When asked to name the key fashion capitals of the world, most people will cite New York, Paris, Milan and London as the top players. A few may even throw in up-and-coming locations like Tokyo and Brazil, but what many people don't realize is, while the top talent may come from these countries, designers often find their inspiration from lesser known locations. Drawing on local customs, fabrics, and colors from an exotic locale can help provide the creative direction for an entire season. Looking to these cultures around the world can be an ideal place for new ideas and inspiration on fabrics, colors, shapes, and the combination of textiles.
Peru has long served as a muse for designers. In the past few years the country has proved that is has a strong voice, with design representatives heading to Paris to showcase their blend of past and present creations. Steeped in a weaving culture reaching back to the days of the Incas, the original Peruvians combined their local customs with the garments of their Spanish conquerors. The dress of the Quechua people today still resembles this merge of cultures, bringing the colors and patterns of the early Incas together with the classic Spanish colonial peasant dress.
These traditions were passed down using the Andean custom of verbal instruction, rather than documenting their methods.
Today, the tradition of weaving still survives in Peru. The practice is time consuming and costly, especially in the small indigenous towns of the Andes, where the poverty level is high. Just the weaving alone can range from three weeks to a few months. Before the weaving can even begin however, the thread has to be prepared. The wool for each garment is sheared from the local sheep, llamas, and alpacas, and is then cleaned and spun into a fine thread. To create the iconic Peruvian colors, each spool of thread is dyed using natural ingredients from local plants and minerals. Once these initial steps have been taken to create the perfect consistency and color, the women can then begin to weave the garments.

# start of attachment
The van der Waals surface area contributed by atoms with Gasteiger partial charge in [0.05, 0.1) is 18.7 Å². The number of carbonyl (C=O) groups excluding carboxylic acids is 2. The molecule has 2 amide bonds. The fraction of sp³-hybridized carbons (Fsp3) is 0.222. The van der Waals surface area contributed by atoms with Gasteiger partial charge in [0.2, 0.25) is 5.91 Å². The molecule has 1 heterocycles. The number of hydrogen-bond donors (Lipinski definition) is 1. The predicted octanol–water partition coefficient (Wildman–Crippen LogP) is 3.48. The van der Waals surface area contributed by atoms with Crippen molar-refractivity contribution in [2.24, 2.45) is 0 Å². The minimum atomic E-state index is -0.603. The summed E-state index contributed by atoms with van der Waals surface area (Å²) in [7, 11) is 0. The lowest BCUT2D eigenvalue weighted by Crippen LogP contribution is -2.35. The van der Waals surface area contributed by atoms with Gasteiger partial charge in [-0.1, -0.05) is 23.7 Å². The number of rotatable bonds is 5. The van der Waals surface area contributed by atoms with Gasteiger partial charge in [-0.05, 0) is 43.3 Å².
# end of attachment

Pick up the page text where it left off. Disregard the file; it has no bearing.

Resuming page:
Quechua clothing has a very distinct look, in terms of color, patterns, and style. There are a few iconic articles of clothing that continue to be worn by locals today. Polleras, or the full skirts that each woman wears is a classic example. These skirts are layered over one another to create a similar effect as a petticoat. On any given day, local Quechua women may be wearing three or four Polleras, and on special occasions, up to fifteen. Another typical style is the Montera, or hat. Like dialects of the same language, each Quechua community has developed their unique styles and customs, and these hats are no exception. You may find some villagers wearing structured, basket style headpieces, attached around the chin with a wide band, but you will also see hats with a circular cushion and a short cloth veil resting just above the eyebrows.
The cloth and weaving traditions of the Incas have remained intact through the years, despite outside influences and deep poverty. While each village continues to add their own personal flavor, the core traditions of the Quechua people are still the a vibrant thread in Peru's fashion scene.